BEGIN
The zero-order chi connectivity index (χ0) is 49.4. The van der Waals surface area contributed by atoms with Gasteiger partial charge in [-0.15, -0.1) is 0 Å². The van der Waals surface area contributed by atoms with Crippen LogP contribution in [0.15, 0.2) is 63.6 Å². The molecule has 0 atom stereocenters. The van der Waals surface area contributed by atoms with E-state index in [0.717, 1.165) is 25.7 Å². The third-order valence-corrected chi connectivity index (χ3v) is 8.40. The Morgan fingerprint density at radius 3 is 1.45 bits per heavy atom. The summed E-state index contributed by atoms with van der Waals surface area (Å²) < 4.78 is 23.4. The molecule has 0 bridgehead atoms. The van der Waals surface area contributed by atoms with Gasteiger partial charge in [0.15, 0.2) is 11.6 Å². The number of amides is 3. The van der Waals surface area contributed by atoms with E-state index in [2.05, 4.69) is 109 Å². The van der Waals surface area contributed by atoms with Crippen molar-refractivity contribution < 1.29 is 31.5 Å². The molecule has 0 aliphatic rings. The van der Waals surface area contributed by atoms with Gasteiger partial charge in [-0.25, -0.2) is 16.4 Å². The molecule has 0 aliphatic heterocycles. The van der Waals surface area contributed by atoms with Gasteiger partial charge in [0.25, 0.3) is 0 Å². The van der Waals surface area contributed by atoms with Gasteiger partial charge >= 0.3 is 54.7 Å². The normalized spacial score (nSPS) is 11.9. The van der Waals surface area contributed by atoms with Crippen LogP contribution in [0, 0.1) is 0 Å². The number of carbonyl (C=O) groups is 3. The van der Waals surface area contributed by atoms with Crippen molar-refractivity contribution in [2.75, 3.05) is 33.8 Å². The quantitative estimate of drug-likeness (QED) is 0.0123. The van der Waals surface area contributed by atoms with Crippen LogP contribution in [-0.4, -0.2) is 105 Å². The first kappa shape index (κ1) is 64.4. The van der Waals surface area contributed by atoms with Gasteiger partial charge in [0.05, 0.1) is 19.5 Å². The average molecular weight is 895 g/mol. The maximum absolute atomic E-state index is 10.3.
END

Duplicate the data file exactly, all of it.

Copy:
The zero-order chi connectivity index (χ0) is 49.4. The van der Waals surface area contributed by atoms with Gasteiger partial charge in [-0.15, -0.1) is 0 Å². The van der Waals surface area contributed by atoms with Crippen LogP contribution in [0.15, 0.2) is 63.6 Å². The molecule has 0 atom stereocenters. The van der Waals surface area contributed by atoms with E-state index in [0.717, 1.165) is 25.7 Å². The third-order valence-corrected chi connectivity index (χ3v) is 8.40. The Morgan fingerprint density at radius 3 is 1.45 bits per heavy atom. The summed E-state index contributed by atoms with van der Waals surface area (Å²) < 4.78 is 23.4. The molecule has 0 bridgehead atoms. The van der Waals surface area contributed by atoms with Gasteiger partial charge in [0.15, 0.2) is 11.6 Å². The number of amides is 3. The van der Waals surface area contributed by atoms with E-state index in [2.05, 4.69) is 109 Å². The van der Waals surface area contributed by atoms with Crippen molar-refractivity contribution < 1.29 is 31.5 Å². The molecule has 0 aliphatic rings. The van der Waals surface area contributed by atoms with Gasteiger partial charge in [-0.25, -0.2) is 16.4 Å². The molecule has 0 aliphatic heterocycles. The van der Waals surface area contributed by atoms with Gasteiger partial charge in [0.25, 0.3) is 0 Å². The van der Waals surface area contributed by atoms with Gasteiger partial charge >= 0.3 is 54.7 Å². The normalized spacial score (nSPS) is 11.9. The van der Waals surface area contributed by atoms with Crippen LogP contribution in [0, 0.1) is 0 Å². The number of carbonyl (C=O) groups is 3. The van der Waals surface area contributed by atoms with Crippen molar-refractivity contribution in [2.75, 3.05) is 33.8 Å². The quantitative estimate of drug-likeness (QED) is 0.0123. The van der Waals surface area contributed by atoms with Crippen LogP contribution in [-0.4, -0.2) is 105 Å². The first kappa shape index (κ1) is 64.4. The van der Waals surface area contributed by atoms with Gasteiger partial charge in [0.05, 0.1) is 19.5 Å². The average molecular weight is 895 g/mol. The maximum absolute atomic E-state index is 10.3.